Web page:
She continues, “The faculty members are very supportive of our ideas. They support us with their own expertise and direct us to the right experts to advise on the research matter. They might say, ‘Maybe I cannot help you, but this person might.’ ”

And that’s how she got to collaborate with Ate Poorthuis, who was an Assistant Professor and data scientist from the Humanities, Arts and Social Sciences (HASS) cluster. “Ate not only offered his guidance, but he is metaphorically speaking a ‘server’,” I-Ting laughs. “A server who has over 22 million local tweets stored in his repository. He plays a really big part in this research. I won’t be able to do this without him, so I’m really thankful to him.”

What your tweets say about you

With Ate’s data power, I-Ting manages to find a simple way to quantify diversity. “It’s a lot of details, how we do it,” I-Ting sums up with a laugh. But nailing down the definition is an important progress in her research. For her research, diversity is defined as the “home location” of people – in simpler terms: where you live.

By I-Ting’s definition, a place is diverse when people from different home locations convene at that particular place. With this assumption in place, she can then focus on analysing the geolocations of tweets.

There’s something peculiar about Bishan-Ang Mo Kio Park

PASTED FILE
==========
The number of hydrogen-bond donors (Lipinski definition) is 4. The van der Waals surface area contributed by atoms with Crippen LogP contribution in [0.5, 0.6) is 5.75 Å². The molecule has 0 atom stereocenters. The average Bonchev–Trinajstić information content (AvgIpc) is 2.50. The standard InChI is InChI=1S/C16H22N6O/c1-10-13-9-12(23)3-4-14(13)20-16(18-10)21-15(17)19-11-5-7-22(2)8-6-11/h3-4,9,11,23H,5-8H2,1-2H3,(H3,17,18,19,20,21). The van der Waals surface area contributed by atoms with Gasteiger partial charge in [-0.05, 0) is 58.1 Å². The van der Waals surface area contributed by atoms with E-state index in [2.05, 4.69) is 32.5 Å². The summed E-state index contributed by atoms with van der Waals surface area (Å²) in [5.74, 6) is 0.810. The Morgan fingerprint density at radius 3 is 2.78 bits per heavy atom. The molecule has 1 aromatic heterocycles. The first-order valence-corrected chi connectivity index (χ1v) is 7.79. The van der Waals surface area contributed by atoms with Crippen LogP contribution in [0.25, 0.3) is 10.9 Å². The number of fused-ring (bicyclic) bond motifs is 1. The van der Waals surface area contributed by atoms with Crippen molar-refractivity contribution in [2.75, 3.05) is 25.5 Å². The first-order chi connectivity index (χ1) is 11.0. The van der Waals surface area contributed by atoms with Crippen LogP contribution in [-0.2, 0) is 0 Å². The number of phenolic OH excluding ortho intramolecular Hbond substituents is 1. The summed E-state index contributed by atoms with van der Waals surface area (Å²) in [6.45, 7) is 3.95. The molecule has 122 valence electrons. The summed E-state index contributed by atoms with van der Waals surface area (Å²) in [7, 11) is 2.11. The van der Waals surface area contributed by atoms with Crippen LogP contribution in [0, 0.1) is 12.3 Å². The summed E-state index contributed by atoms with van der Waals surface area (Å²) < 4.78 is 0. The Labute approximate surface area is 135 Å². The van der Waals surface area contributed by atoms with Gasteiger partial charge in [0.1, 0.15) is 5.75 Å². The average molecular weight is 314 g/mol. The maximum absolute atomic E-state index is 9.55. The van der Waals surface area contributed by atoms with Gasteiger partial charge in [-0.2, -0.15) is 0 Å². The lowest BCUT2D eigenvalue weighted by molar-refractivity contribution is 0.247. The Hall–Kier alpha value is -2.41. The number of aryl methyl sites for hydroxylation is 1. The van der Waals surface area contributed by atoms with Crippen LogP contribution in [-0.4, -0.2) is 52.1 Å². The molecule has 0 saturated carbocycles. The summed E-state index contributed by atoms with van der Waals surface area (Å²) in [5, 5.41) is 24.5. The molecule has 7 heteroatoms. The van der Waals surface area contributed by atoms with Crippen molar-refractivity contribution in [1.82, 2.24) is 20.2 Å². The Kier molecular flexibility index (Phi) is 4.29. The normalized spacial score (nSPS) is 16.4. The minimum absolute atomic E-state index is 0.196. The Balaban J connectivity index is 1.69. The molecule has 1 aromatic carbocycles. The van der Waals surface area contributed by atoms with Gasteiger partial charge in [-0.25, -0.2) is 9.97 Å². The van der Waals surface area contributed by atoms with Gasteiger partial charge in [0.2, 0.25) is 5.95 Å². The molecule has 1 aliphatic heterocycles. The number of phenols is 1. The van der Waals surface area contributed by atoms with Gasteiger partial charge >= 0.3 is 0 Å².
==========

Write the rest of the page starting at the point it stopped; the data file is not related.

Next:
Those tweets that you and many others sent brings Bishan-Ang Mo Kio Park to I-Ting’s attention. According to her findings, as a neighbourhood park, it should have a low diversity count (since they’re built to serve people living in the area). The tweets, however, say otherwise; based on the data, the park counts as a low-density and high-diversity place.

“This is the category of space that we’re most interested in, and it’s also the most challenging to define by the traditional concept of analysis,” I-Ting explains. A place that falls into this classification, despite it being not a high-density place, attracts visitors who live outside the neighborhood. This is a clear indication that there must be certain attractive features or qualities that are drawing people there.

As a third-year postgraduate student, I-Ting’s research is approximately three-quarters done. She remarks that her success in quantifying diversity using big data remains the most exciting part of her work so far. “Most research approaches predominantly focus on density only because it’s easier to see the patterns,” she explains. “But density and diversity are the two key concepts in urban design and architecture design to promote inclusiveness. Diversity helps us find qualities that would help make public spaces vibrant and attract people.”

These qualities are what I-Ting is going to study in the next phase of her research. As countries develop and cities move towards sustainable communities, urban parks will become a key feature in these highly-urbanised areas. “I wanted to see how much we can do with the social media data to relate back to space. That’s how it all started.”